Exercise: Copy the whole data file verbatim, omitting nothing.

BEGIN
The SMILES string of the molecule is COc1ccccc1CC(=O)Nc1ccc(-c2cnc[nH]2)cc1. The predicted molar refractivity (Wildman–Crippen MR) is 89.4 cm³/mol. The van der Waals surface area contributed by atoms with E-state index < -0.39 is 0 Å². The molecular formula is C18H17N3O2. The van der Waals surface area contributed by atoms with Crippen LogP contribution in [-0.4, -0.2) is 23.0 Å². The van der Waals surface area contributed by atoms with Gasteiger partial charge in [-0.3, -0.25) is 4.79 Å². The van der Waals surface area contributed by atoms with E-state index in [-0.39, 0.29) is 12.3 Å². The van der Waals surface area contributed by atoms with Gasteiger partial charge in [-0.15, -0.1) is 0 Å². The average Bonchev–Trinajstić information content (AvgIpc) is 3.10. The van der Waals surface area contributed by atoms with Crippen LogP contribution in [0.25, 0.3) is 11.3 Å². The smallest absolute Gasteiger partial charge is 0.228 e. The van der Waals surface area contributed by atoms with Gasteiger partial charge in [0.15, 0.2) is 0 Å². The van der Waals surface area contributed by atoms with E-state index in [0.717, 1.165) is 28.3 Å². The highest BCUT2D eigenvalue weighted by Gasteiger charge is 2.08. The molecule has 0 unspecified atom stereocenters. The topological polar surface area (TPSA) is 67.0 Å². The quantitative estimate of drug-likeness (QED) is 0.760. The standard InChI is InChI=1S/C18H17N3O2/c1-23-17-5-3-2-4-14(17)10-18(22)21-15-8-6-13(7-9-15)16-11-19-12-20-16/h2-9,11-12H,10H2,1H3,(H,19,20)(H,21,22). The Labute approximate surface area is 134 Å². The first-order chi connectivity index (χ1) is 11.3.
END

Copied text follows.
The SMILES string of the molecule is COc1ccccc1CC(=O)Nc1ccc(-c2cnc[nH]2)cc1. The predicted molar refractivity (Wildman–Crippen MR) is 89.4 cm³/mol. The van der Waals surface area contributed by atoms with E-state index < -0.39 is 0 Å². The molecular formula is C18H17N3O2. The van der Waals surface area contributed by atoms with Crippen LogP contribution in [-0.4, -0.2) is 23.0 Å². The van der Waals surface area contributed by atoms with Gasteiger partial charge in [-0.3, -0.25) is 4.79 Å². The van der Waals surface area contributed by atoms with E-state index in [-0.39, 0.29) is 12.3 Å². The van der Waals surface area contributed by atoms with Gasteiger partial charge in [-0.15, -0.1) is 0 Å². The average Bonchev–Trinajstić information content (AvgIpc) is 3.10. The van der Waals surface area contributed by atoms with Crippen LogP contribution in [0.25, 0.3) is 11.3 Å². The smallest absolute Gasteiger partial charge is 0.228 e. The van der Waals surface area contributed by atoms with Gasteiger partial charge in [0.15, 0.2) is 0 Å². The van der Waals surface area contributed by atoms with E-state index in [0.717, 1.165) is 28.3 Å². The highest BCUT2D eigenvalue weighted by Gasteiger charge is 2.08. The molecule has 0 unspecified atom stereocenters. The topological polar surface area (TPSA) is 67.0 Å². The quantitative estimate of drug-likeness (QED) is 0.760. The standard InChI is InChI=1S/C18H17N3O2/c1-23-17-5-3-2-4-14(17)10-18(22)21-15-8-6-13(7-9-15)16-11-19-12-20-16/h2-9,11-12H,10H2,1H3,(H,19,20)(H,21,22). The Labute approximate surface area is 134 Å². The first-order chi connectivity index (χ1) is 11.3.